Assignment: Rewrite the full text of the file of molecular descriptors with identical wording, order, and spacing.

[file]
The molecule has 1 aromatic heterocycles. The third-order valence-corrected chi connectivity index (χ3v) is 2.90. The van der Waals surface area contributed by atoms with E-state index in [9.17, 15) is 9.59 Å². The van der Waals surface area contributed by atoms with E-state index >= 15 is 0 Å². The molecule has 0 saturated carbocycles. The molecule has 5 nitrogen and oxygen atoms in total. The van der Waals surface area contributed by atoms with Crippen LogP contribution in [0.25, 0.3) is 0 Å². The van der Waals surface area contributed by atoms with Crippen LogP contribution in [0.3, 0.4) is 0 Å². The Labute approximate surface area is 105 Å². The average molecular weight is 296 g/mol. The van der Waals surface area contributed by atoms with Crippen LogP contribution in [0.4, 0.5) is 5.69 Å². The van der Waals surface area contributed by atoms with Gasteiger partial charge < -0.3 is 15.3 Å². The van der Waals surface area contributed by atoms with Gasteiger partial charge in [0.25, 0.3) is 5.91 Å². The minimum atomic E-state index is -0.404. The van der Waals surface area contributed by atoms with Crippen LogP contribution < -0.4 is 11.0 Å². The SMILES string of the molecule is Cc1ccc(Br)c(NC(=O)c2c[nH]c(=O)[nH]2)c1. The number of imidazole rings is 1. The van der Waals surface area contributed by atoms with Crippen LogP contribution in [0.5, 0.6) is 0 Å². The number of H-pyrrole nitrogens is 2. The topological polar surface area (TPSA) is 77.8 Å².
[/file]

The molecule has 1 aromatic heterocycles. The third-order valence-corrected chi connectivity index (χ3v) is 2.90. The van der Waals surface area contributed by atoms with E-state index in [9.17, 15) is 9.59 Å². The van der Waals surface area contributed by atoms with E-state index >= 15 is 0 Å². The molecule has 0 saturated carbocycles. The molecule has 5 nitrogen and oxygen atoms in total. The van der Waals surface area contributed by atoms with Crippen LogP contribution in [0.25, 0.3) is 0 Å². The van der Waals surface area contributed by atoms with Crippen LogP contribution in [0.3, 0.4) is 0 Å². The Labute approximate surface area is 105 Å². The average molecular weight is 296 g/mol. The van der Waals surface area contributed by atoms with Crippen LogP contribution in [0.4, 0.5) is 5.69 Å². The van der Waals surface area contributed by atoms with Gasteiger partial charge < -0.3 is 15.3 Å². The van der Waals surface area contributed by atoms with Gasteiger partial charge in [0.25, 0.3) is 5.91 Å². The minimum atomic E-state index is -0.404. The van der Waals surface area contributed by atoms with Crippen LogP contribution < -0.4 is 11.0 Å². The SMILES string of the molecule is Cc1ccc(Br)c(NC(=O)c2c[nH]c(=O)[nH]2)c1. The number of imidazole rings is 1. The van der Waals surface area contributed by atoms with Crippen LogP contribution in [0.5, 0.6) is 0 Å². The number of H-pyrrole nitrogens is 2. The topological polar surface area (TPSA) is 77.8 Å².